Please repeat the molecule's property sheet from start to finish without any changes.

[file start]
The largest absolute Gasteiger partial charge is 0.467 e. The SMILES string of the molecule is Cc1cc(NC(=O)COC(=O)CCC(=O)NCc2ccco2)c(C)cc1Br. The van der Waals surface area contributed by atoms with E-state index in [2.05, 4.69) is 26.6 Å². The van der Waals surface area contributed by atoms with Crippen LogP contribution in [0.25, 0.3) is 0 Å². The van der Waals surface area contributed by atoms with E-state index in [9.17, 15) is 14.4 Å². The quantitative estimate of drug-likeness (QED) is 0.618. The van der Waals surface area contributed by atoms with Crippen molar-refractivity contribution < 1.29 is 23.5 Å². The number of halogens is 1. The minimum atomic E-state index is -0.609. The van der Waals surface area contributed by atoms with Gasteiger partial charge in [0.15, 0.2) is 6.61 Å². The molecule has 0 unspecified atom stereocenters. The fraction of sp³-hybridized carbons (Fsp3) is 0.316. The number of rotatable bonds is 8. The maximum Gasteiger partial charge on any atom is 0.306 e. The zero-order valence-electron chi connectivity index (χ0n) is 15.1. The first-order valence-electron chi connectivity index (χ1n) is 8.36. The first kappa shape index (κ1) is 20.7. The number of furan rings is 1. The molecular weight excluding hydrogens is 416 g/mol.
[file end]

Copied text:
The largest absolute Gasteiger partial charge is 0.467 e. The SMILES string of the molecule is Cc1cc(NC(=O)COC(=O)CCC(=O)NCc2ccco2)c(C)cc1Br. The van der Waals surface area contributed by atoms with E-state index in [2.05, 4.69) is 26.6 Å². The van der Waals surface area contributed by atoms with Crippen LogP contribution in [0.25, 0.3) is 0 Å². The van der Waals surface area contributed by atoms with E-state index in [9.17, 15) is 14.4 Å². The quantitative estimate of drug-likeness (QED) is 0.618. The van der Waals surface area contributed by atoms with Crippen molar-refractivity contribution < 1.29 is 23.5 Å². The number of halogens is 1. The minimum atomic E-state index is -0.609. The van der Waals surface area contributed by atoms with Gasteiger partial charge in [0.15, 0.2) is 6.61 Å². The molecule has 0 unspecified atom stereocenters. The fraction of sp³-hybridized carbons (Fsp3) is 0.316. The number of rotatable bonds is 8. The maximum Gasteiger partial charge on any atom is 0.306 e. The zero-order valence-electron chi connectivity index (χ0n) is 15.1. The first-order valence-electron chi connectivity index (χ1n) is 8.36. The first kappa shape index (κ1) is 20.7. The number of furan rings is 1. The molecular weight excluding hydrogens is 416 g/mol.